2012 Tai Ping Hou Kui

I have to confess that I started this tea session with the plan to use my jade gaiwan. The last time I used it was just after its purchase in Dali (大理) with some average shou puer. It didn’t work particularly well. I had the thought that maybe it would work better with some green tea. When I started warming everything, I poured some hot water (probably around 90 C) into the gaiwan and heard the terrifying sound of cracking stone. Ah, impermanence! The gaiwan is still intact, but I’ve made the decision that it is definitely more of a show piece than a tea pot. Back to the shelf it goes!

For the tea, I chose a large-leafed green that I don’t make enough: Tai Ping Hou Kui (太平猴魁), usually called “The Monkey King”. Hou Kui tea is from Liu’An (六安) in Anhui (安徽) province, where I spent a few days last spring. This particular Hou Kui was purchased from some friends we met there who owned a small tea company.

The cultivar, according to Wikipedia, is Shi Da Cha. The leaves are massive. I think that they’re larger than any Hou Kui I’ve had before. When I was in Liu’An I didn’t have a chance to see the bushes where these leaves were harvested, but now I wish that I had made an effort. Beautifully pressed into flat, patterned leaf sets much like Hangzhou Long Jing, they melt into the gaiwan like long pasta once water is poured on.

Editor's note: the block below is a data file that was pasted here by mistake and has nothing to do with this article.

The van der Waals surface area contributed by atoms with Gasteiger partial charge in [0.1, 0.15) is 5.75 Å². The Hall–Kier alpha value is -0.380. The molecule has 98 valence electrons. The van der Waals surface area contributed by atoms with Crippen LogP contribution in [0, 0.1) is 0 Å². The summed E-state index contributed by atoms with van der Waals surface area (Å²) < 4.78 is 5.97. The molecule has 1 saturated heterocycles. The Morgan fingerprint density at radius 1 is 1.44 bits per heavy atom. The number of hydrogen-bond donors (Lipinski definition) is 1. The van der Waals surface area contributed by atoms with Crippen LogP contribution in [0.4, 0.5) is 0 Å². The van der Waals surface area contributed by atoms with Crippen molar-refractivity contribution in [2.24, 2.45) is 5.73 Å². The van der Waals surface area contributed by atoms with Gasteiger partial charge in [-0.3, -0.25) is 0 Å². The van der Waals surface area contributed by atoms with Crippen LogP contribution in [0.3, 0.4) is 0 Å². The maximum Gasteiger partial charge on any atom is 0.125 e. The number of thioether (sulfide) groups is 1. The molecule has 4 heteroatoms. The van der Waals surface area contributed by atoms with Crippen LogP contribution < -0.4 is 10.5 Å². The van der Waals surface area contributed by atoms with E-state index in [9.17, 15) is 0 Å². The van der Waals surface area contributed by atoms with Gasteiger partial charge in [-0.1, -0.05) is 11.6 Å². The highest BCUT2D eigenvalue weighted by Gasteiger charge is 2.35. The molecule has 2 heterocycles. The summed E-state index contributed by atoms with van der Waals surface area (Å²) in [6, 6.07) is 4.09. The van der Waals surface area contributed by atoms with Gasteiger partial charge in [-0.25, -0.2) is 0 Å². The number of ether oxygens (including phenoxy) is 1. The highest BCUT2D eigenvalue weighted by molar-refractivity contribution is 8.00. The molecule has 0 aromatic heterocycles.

What a delicious experience! It was stronger than I expected. Greener tasting, too, for a year-old tea. Bold and sweet, a bit spinach-like with a crisp finish. I started brewing with 1 minute at around 80 C to begin with, by the third infusion I am steeping it for 3 minutes. Still, the crisp green flavor remains.

I thought that some bold green tea (even from last year) might be a good choice for today to help start the season. The sunshine is appearing on and off, and there’s definitely the feeling of Spring in the air. The qi of this tea is solid and stout; it’s energizing but not overly so. A delicate pale-green liquor reminds me of new-grown grass.

Still potent after 5 infusions (3.5 minutes), it’s impressive what can be made from so few leaves. I didn’t weigh them, but I generally infuse around 4g of leaf tea and this was probably half of that.

All told, I managed 6 good infusions before they started becoming a bit lightweight. With a few more leaves in the gaiwan, I bet I could have managed 8 easily. Well done, Xian Ming Xiang Li Pin Cha She (纤茗香礼品茶社)!

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